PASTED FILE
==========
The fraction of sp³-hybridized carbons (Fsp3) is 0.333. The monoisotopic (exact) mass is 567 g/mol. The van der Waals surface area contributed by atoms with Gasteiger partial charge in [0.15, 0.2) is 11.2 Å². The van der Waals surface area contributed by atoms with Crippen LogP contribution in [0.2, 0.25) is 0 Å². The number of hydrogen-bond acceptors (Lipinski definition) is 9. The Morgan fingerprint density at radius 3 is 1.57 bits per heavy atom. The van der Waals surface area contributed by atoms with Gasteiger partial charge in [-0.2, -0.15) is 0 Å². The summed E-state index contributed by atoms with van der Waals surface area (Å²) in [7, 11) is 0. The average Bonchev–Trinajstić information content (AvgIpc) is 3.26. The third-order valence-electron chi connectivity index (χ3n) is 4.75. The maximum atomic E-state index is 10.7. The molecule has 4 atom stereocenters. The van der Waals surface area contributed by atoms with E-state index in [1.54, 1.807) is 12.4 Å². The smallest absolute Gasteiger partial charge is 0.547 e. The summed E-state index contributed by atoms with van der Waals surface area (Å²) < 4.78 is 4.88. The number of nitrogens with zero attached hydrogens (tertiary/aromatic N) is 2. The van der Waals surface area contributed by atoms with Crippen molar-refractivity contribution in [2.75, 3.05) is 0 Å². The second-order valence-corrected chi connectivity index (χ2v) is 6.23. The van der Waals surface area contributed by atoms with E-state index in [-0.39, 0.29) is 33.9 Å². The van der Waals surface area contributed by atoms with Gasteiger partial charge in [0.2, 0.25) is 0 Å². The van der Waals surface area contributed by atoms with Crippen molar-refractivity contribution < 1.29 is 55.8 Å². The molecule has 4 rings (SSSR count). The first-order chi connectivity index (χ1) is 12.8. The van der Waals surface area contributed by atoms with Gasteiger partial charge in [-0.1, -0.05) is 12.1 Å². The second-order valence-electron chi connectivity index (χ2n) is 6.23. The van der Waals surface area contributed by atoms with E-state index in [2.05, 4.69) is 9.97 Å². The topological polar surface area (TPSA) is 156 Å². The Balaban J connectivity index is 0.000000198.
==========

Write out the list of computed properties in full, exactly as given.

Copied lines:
The fraction of sp³-hybridized carbons (Fsp3) is 0.333. The monoisotopic (exact) mass is 567 g/mol. The van der Waals surface area contributed by atoms with Gasteiger partial charge in [0.15, 0.2) is 11.2 Å². The van der Waals surface area contributed by atoms with Crippen LogP contribution in [0.2, 0.25) is 0 Å². The number of hydrogen-bond acceptors (Lipinski definition) is 9. The Morgan fingerprint density at radius 3 is 1.57 bits per heavy atom. The van der Waals surface area contributed by atoms with Gasteiger partial charge in [-0.2, -0.15) is 0 Å². The summed E-state index contributed by atoms with van der Waals surface area (Å²) in [7, 11) is 0. The average Bonchev–Trinajstić information content (AvgIpc) is 3.26. The third-order valence-electron chi connectivity index (χ3n) is 4.75. The maximum atomic E-state index is 10.7. The molecule has 4 atom stereocenters. The van der Waals surface area contributed by atoms with E-state index in [1.54, 1.807) is 12.4 Å². The smallest absolute Gasteiger partial charge is 0.547 e. The summed E-state index contributed by atoms with van der Waals surface area (Å²) < 4.78 is 4.88. The number of nitrogens with zero attached hydrogens (tertiary/aromatic N) is 2. The van der Waals surface area contributed by atoms with Crippen molar-refractivity contribution in [2.75, 3.05) is 0 Å². The second-order valence-corrected chi connectivity index (χ2v) is 6.23. The van der Waals surface area contributed by atoms with E-state index in [-0.39, 0.29) is 33.9 Å². The van der Waals surface area contributed by atoms with Gasteiger partial charge in [0.2, 0.25) is 0 Å². The van der Waals surface area contributed by atoms with Crippen molar-refractivity contribution < 1.29 is 55.8 Å². The molecule has 4 rings (SSSR count). The first-order chi connectivity index (χ1) is 12.8. The van der Waals surface area contributed by atoms with Gasteiger partial charge in [-0.1, -0.05) is 12.1 Å². The second-order valence-electron chi connectivity index (χ2n) is 6.23. The van der Waals surface area contributed by atoms with E-state index in [2.05, 4.69) is 9.97 Å². The topological polar surface area (TPSA) is 156 Å². The Balaban J connectivity index is 0.000000198.